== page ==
Not that this is hard to do, though; about a year ago I started listening to compilations of "hit Russian songs" - Goryachaya Desyatka - (although with other Russ. songs) and for the most part the lyrics are SO SIMPLE: examples: "solnce ne solnce, leto ne leto, esli so mnoiu tebya ryadom netu, more ne more, pesnya ne pesnya ah ah" ("the sun's not the sun, the summer's not the summer, if you're not beside me; the sea's not the sea, the song's not the song, ah ah" . Also typical: "perepishu liubov' i novyi den' nochnu ya bez tebya; ne povtvoritsia vnov' so mnoi istoriya moya" and "ty poceluesh' no ne liubish' no ne liubish'" and "ya za tebia umru" (I rewrite my love and start a new day without you; my story won't repeat itself again with me," "you'll kiss but you don't love, don't love," "I'll die for you"). If you know about 10 key words - or even less, just "I," "me," "you," and "love," you'll get at least half of most songs...ha ha, I used to think that writing Russian lyrics like that was easy and fun and wrote little poems: "dnem o tebe ya mectaiu, nochiu ty snish'sya mne" (I dream about you during the day, at night I see you in my sleep) before I realized that it was authentic but total crap But seriously, I remember watching MTV Russia when I was in Moscow and seeing a clip where the lyrics were (I swear I am not making this up; I remembered them because they were sooooo bad): "ya ne znaiu pocemu v ponedel'nik ya ne p'iu, v sredu ya sovsem ne spliu ya pyatnicu liubliu" (I don't know why on Monday I don't drink, on Wednesday I don't sleep at all, I love Fridays). So with lyrics like that it is usually not hard to figure out what songs mean even if you have only been studying a language for a short time

Anyway, I was listening to this song in Bulgarian and could sort of understand it, and then another song came on where I couldn't pick out any words, and then another - and I kind of stopped listening for a while - and then I heard "volish, volish" and thought WAIT...that can't be Bulgarian...because "volish" sounds only like "volja," a little, so it must be Serbian or something; I AM going to get confused So I stopped listening to Balkan "chowga" and found another station, which I think was BG National Radio (they said something like "only" - or "all" - Bulgarian music, along with the station name), so I could listen to something that wouldn't mess me up more than necessary I suppose another fun game to play, rather than "guess the lyrics," might have been "guess the language," although I am not that good yet - I can hear that it's Slavic, but that's about it, unless it uses one of the < 50 Bulgarian words I know...other than that...I'm lost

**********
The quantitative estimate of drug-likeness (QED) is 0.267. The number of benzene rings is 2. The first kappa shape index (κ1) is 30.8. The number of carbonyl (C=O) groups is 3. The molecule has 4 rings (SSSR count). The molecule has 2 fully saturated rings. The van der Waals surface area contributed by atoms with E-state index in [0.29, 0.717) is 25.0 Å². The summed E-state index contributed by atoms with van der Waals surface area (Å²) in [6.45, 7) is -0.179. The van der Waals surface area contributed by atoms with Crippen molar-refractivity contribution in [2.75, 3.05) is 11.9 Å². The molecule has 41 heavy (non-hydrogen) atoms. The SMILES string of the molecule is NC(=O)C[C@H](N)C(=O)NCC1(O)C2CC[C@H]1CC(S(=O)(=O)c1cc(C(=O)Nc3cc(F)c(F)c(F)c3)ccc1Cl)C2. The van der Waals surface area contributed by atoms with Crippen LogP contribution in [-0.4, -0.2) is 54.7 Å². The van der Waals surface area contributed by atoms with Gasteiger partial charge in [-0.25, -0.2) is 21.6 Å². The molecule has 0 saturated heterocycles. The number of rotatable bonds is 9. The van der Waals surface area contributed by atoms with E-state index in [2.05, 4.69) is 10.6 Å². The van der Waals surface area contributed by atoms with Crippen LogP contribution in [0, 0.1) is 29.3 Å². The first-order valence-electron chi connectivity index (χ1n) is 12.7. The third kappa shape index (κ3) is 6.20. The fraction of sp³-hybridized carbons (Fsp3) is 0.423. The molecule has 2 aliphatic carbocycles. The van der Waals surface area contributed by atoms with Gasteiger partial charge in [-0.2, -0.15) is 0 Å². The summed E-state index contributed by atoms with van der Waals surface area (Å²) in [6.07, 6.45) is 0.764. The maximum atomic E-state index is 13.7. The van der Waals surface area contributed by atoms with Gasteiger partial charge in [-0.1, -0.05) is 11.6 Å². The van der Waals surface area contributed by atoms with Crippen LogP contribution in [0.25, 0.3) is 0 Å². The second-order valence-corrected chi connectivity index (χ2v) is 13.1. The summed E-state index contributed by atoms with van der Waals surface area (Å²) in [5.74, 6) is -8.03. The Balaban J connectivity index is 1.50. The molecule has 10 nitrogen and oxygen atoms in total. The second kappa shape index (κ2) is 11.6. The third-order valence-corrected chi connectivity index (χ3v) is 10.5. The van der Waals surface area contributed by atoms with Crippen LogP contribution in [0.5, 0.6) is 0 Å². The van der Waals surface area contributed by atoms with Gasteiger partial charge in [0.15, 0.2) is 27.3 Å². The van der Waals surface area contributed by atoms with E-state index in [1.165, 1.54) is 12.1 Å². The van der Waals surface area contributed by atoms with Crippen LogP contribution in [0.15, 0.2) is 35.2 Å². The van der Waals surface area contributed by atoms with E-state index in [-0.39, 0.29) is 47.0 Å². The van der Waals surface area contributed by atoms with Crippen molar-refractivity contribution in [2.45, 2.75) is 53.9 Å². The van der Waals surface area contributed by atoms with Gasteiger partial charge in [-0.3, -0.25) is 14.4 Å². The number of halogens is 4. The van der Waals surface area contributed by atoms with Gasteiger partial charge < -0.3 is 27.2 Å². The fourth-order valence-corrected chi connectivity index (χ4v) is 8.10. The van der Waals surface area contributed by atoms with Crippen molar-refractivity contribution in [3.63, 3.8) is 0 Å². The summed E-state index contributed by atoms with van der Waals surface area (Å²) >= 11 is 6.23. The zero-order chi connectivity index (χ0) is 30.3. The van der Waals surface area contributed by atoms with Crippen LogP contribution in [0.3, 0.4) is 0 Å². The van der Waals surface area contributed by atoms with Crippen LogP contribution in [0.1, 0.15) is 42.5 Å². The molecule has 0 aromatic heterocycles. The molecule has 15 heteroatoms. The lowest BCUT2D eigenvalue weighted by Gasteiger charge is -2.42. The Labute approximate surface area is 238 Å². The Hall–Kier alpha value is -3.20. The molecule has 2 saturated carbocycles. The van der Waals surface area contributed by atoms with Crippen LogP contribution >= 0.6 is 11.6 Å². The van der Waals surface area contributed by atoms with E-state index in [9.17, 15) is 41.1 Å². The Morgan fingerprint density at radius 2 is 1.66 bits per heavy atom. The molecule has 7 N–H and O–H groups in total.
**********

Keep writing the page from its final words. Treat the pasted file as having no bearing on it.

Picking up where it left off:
It was fun listening to the radio and hearing songs like "Obiche me" ("love me") though

Last edited by russkayatatu; 20-07-2003 at 22:49.
  Reply With Quote
Old 21-07-2003, 00:13   #206
MrZebra MrZebra is offline
Гн. Зебра
 
Join Date: Jan 2003
Location: Montreal, Canada
Age: 41
Posts: 54

Send a message via ICQ to MrZebra
So I'm not the only one! The concept of using Audio Pattern Matching techniques to figure out some words in foreign languages. I do that all the time and I'd say 80% of the russian words I learned by listening to Тату were cases like that. Heard the part of the lyrics, made a guess, looked up the lyrics translation and found I was right.

Also in Charlie's Angels 2, at the beginning, one of the girls said "I'm no angel" in a foreign language (Pretty sure it's a Slavic language givin that my very limited knowledge of Russian helped me understand it) and I recognized it (Not just reading the subtitles)

That was kinda scary but cool at the same time!

Now if I can leverage this more and more, I could learn Russian rather quickly if I pay more attention to Тату lyrics. (And watch a couple of russian movies, so maybe I can blind-purchase Russian Ark on DVD when it comes out)
  Reply With Quote
Old 21-07-2003, 11:18   #207
coolasfcuk coolasfcuk is offline
Bitchka
 
Join Date: Mar 2003
Posts: 5,015

russkayatatu, haha not bad !! Yes, 'Signal Plus' is Chalga station !!! , so most likely, there was some serbian songs from time to time. The other one, I think is 'BG radio', which plays only bulgarian music

I must say, and I told you before, you did Great in bulgarian !!! None of the other americans/westerners that have come to BG (that I know of) can order in the restaurants or ask for directions, etc by themselves in bulgarian

Bravo, mnogo dobre se spravi !!! Otlichno dazhe !
~~~~~~~~~~~
oh... o!
  Reply With Quote
Old 24-07-2003, 21:35   #208
russkayatatu russkayatatu is offline
Echoes among the Stars